Overheard while black

Many of us have been deeply affected by the barrage of police shootings and brutality caught on tape between this week and last. After the past few months of this outlandish amount of (reported on) instances of unjustified (and still sometimes legal) uses of force by police, I am certain that many white people are just down right terrified of black/brown people.

For example, I overheard (and overheard is strong word, she was talking so damn loud I couldn’t even enjoy the mid-afternoon Metro lull) a conversation between a young woman and her date about that time she and her mother survived the “slums of Camden” (I assumed this was what appeared to her to be a predominately working-class neighborhood, probably with black people walking around, but who says “slums” though?!). They had just left a concert and her mom knew a “back way” to get home. Turns out it brought them through the “slums” and “OMG, guess what? A red light!” While stopped, she and her mother were accosted by a scary black man who asked in a none-threatening way “Oh, did the concert just let out?” (and I want you to know that she did her impression of his voice too, he must’ve been from the Jersey by way of Alabama). Turned out he was being “nice, but if it had been me and I was alone, I would’ve blown through that red light!” she finished, laughing.

A couple of things stood out to me, more might stand out to you: (1) You would’ve blown through the red light? Potentially putting folks in harms way (perhaps even killing someone) because you were scared? Scared of what? That sounds like that reserve cop, Robert Bates who shot and killed Eric Harris, a black man because he was scared, “accidentally”; (2) Congratulations, you survived being a black neighborhood. Now what? You gon’ go back? Try to find a cheap little apartment over there?; (3) What exactly was the point of that loud ass story?

Ultimately, there are a lot of white people in this country who are terrified of black people. Waves of white terror(ism) directed at black bodies has occurred many times in our short history as a country: after the Civil War during Reconstruction, after WWI when black soldiers returned home, the 1960s, it happened in the 80s under the Reagan Administration all through the early 2000s with the ‘War on Drugs’, and it’s happening now in our wonderfully “post-racial” America. These waves were often paired with insidious forms of cultural productions (film, cartoons, and other forms of media) which in many ways justified the mistreatment of black people.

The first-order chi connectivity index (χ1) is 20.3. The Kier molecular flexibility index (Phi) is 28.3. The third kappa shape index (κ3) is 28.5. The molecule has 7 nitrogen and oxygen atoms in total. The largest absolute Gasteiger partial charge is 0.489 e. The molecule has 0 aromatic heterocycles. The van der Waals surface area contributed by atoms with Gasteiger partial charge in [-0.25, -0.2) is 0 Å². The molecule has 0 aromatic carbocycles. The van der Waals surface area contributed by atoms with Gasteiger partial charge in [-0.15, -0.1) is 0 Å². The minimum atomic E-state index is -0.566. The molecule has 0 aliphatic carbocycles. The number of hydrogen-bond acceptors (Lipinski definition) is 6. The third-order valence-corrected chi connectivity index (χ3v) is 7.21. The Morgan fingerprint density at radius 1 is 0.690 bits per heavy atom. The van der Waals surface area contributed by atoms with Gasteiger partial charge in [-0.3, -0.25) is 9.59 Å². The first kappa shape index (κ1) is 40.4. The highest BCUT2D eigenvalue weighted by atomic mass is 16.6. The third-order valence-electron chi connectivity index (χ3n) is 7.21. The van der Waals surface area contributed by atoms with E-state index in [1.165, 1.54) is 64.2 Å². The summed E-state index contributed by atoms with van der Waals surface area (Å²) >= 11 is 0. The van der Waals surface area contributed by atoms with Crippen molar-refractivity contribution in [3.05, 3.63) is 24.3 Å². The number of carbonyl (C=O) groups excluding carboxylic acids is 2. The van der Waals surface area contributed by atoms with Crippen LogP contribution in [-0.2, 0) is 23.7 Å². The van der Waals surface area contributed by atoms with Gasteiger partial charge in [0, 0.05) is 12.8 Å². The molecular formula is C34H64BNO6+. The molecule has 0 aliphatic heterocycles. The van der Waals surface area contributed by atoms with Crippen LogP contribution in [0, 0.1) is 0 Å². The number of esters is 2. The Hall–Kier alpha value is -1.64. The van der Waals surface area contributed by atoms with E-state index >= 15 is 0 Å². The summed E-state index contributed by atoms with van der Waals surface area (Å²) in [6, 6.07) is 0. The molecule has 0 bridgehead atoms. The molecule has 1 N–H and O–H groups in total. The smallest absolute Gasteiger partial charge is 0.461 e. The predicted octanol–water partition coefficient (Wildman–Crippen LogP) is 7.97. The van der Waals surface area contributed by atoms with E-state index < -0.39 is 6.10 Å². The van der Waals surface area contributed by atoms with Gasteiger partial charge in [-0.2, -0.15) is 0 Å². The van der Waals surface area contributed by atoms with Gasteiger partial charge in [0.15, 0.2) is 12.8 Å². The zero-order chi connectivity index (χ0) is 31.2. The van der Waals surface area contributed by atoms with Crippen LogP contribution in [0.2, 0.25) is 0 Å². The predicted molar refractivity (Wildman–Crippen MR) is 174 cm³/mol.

Two pictures side by side. The one on the left is from Instagram and features two people, one seemingly female holding a watermelon and a bottle of red Kool-aid and another seemingly male holding a highlighter pink sign that reads: "Will U B my Nniga @ prom?" The one on the right is from Twitter user @rach_sweets and is a picture of two people; one seemingly black male holding a watermelon with the word "Prom?" written on it in black ink and a seemingly white woman holding what appears to be a Kentucky Fried Chicken bag.

Yes, those are people’s kids taking pictures of themselves doing racist things and posting them on social media.

Without some serious political, social, and cultural interventions, what we are experiencing right now in the country will only get worse. I can’t help but wonder if this new wave of violence is connected to the White House potentially being “white” again and the need to remind black people to “stay in our place.”

Whatever it is, if you are reading this and feel so inclined to spout your stories “overcoming” the threat of black people, please don’t. Journal about it and then share that journal with your therapist or something. Stories like that when spouted in public do nothing but contribute to the overall sense of concern (and ever present awareness) that white people may be, for some racist reason, afraid of me. And if that’s what you’re going for, then you’ll succeed; if you’d later say something like, “Oh, I didn’t mean to sound “racist” or anything,” then just don’t say the racist thing in the first place.

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